Scientists have discovered evidence suggesting that a massive ancient underwater landslide occurred next to the Great Barrier Reef in Australia.

Gloria Knolls Slide

The Gloria Knolls Slide is just one of the seven undersea landslides that researchers have discovered in recent years but it is by far the largest. Scientists estimate that the event, which occurred more than 300,000 years ago, dumped about 8 cubic miles of rock and debris on the ocean floor.

Robin Beaman, from James Cook University, and colleagues found eight knolls that appear like hills in an area of the Queensland Trough, a deep basin running adjacent to the Great Barrier Reef, which was expected to be relatively flat.

Coral Community Hints Undersea Landslide Occurred More Than 300,000 Years Ago

Researchers were able to date the underwater landslide based on sediment sample from the largest knolls taken 4,000 feet below, which revealed the presence of a cold-water coral community.

Study researcher Angel Puga-Bernabéu, from the University of Granada, said that the oldest fossil corals that were recovered off the top were 302,000 years old hinting that the landslide that caused the knolls should have occurred earlier.

"The timing of emplacement of the first [Gloria Knolls Slide] GKS event, constrained by radiometric age of fossil biota from the surface of the largest slide block, was at least before 302 ± 19 ka," researchers wrote in their study. "Preliminary estimations suggest that unusually large seismic events were the most likely triggering mechanism for the GKS."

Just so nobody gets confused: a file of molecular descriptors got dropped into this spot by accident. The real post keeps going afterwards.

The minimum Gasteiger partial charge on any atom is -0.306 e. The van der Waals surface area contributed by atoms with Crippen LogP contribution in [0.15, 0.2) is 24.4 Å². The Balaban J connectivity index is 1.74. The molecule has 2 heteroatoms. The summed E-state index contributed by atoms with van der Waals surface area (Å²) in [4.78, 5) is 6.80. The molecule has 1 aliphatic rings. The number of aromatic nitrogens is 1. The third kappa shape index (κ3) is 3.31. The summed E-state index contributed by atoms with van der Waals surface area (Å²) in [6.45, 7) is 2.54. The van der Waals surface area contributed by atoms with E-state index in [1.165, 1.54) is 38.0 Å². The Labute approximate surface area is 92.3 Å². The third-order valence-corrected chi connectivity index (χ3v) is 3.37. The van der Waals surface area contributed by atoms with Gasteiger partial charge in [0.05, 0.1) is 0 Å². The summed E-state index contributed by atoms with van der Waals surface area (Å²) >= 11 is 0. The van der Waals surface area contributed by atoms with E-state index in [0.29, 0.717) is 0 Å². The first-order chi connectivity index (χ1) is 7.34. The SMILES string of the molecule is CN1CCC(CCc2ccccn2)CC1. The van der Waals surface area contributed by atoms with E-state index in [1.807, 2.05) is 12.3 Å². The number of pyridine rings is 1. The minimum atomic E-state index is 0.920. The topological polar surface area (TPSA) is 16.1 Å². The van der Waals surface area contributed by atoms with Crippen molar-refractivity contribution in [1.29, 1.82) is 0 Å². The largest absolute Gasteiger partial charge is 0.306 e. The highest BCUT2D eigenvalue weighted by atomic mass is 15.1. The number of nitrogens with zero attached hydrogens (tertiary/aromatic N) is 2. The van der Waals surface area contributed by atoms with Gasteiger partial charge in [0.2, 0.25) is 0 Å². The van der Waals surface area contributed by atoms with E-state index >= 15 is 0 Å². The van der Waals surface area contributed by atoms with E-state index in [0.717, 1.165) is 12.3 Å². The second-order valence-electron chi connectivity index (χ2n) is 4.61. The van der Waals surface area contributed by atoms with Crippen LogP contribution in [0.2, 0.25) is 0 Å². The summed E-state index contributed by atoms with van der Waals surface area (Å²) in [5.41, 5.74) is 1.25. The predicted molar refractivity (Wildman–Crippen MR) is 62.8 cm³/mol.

Scientists first discovered the remnants of the slip in 2007 during an initiative to produce a three-dimensional sea map of the trough. After discovering the knolls poking up from the seabed, the researchers mapped the area to discover the landslide that caused the underwater hills with depths ranging from 4,000 to 4,600 feet.

Beaman said that the landslide caused a catastrophic collapse that pushed debris about 20 miles from the base of the slip.

Ancient Landslide Powerful Enough To Trigger Waves As Tall As Eight-Story Building

Simulations of the event likewise showed that the ancient landslide was powerful enough to set off tsunami taller than an eight-story building.

The impact of the wave, however, was likely dampened by the Great Barrier Reef, if it existed at the time, which could have dispersed some of the surge's power.

"The Great Barrier Reef acts like a giant porous breakwater to reduce the energy [of ocean swell]," Beaman said. "If it was in existence at the time of this landslide, it would have done a similar job."

Implications Of The Discovery

The findings, which were reported in a study published in the journal Marine Geology on Dec. 27, 2016, offered insights on the deepest reaches of the Great Barrier Reef — the largest coral reef ecosystem in the world, which also serve as home to about 1,625 species of fish and about 1,400 coral reef species. Researchers said samples from Gloria Knolls reveal that life flourishes deep below despite the harsh cold and deep-sea conditions.

The research may likewise help scientists understand how often similar underwater landslides happen and whether or not these events pose risk to a populous coastline.

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